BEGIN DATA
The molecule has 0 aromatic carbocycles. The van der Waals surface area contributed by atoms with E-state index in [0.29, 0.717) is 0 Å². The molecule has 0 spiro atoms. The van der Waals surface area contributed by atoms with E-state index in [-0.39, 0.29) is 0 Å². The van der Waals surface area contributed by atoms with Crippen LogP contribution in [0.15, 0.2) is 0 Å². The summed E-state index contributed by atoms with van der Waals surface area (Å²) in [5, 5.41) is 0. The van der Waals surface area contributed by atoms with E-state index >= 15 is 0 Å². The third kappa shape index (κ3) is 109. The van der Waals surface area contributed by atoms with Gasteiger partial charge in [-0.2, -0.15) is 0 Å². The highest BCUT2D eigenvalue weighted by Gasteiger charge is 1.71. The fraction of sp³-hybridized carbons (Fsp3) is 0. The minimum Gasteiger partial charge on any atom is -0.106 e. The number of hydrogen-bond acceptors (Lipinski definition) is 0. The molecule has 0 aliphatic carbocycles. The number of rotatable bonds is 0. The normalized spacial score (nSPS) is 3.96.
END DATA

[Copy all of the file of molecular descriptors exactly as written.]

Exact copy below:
The molecule has 0 aromatic carbocycles. The van der Waals surface area contributed by atoms with E-state index in [0.29, 0.717) is 0 Å². The molecule has 0 spiro atoms. The van der Waals surface area contributed by atoms with E-state index in [-0.39, 0.29) is 0 Å². The van der Waals surface area contributed by atoms with Crippen LogP contribution in [0.15, 0.2) is 0 Å². The summed E-state index contributed by atoms with van der Waals surface area (Å²) in [5, 5.41) is 0. The van der Waals surface area contributed by atoms with E-state index >= 15 is 0 Å². The third kappa shape index (κ3) is 109. The van der Waals surface area contributed by atoms with Gasteiger partial charge in [-0.2, -0.15) is 0 Å². The highest BCUT2D eigenvalue weighted by Gasteiger charge is 1.71. The fraction of sp³-hybridized carbons (Fsp3) is 0. The minimum Gasteiger partial charge on any atom is -0.106 e. The number of hydrogen-bond acceptors (Lipinski definition) is 0. The molecule has 0 aliphatic carbocycles. The number of rotatable bonds is 0. The normalized spacial score (nSPS) is 3.96.